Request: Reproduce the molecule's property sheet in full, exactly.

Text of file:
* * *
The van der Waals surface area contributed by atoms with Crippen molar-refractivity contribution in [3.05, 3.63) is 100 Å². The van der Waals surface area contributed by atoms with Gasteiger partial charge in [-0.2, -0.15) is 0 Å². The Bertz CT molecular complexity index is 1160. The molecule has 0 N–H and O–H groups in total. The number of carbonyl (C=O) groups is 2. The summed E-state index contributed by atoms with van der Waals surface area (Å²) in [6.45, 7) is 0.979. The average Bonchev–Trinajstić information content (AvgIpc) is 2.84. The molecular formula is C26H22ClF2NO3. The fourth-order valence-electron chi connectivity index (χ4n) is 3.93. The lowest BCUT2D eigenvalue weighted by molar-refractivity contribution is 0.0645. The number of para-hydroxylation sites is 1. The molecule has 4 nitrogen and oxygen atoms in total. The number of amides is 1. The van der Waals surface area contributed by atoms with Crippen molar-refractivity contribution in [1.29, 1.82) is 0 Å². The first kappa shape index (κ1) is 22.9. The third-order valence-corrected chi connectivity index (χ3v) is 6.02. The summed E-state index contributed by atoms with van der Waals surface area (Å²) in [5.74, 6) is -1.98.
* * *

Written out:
The van der Waals surface area contributed by atoms with Crippen molar-refractivity contribution in [3.05, 3.63) is 100 Å². The van der Waals surface area contributed by atoms with Gasteiger partial charge in [-0.2, -0.15) is 0 Å². The Bertz CT molecular complexity index is 1160. The molecule has 0 N–H and O–H groups in total. The number of carbonyl (C=O) groups is 2. The summed E-state index contributed by atoms with van der Waals surface area (Å²) in [6.45, 7) is 0.979. The average Bonchev–Trinajstić information content (AvgIpc) is 2.84. The molecular formula is C26H22ClF2NO3. The fourth-order valence-electron chi connectivity index (χ4n) is 3.93. The lowest BCUT2D eigenvalue weighted by molar-refractivity contribution is 0.0645. The number of para-hydroxylation sites is 1. The molecule has 4 nitrogen and oxygen atoms in total. The number of amides is 1. The van der Waals surface area contributed by atoms with Crippen molar-refractivity contribution in [1.29, 1.82) is 0 Å². The first kappa shape index (κ1) is 22.9. The third-order valence-corrected chi connectivity index (χ3v) is 6.02. The summed E-state index contributed by atoms with van der Waals surface area (Å²) in [5.74, 6) is -1.98.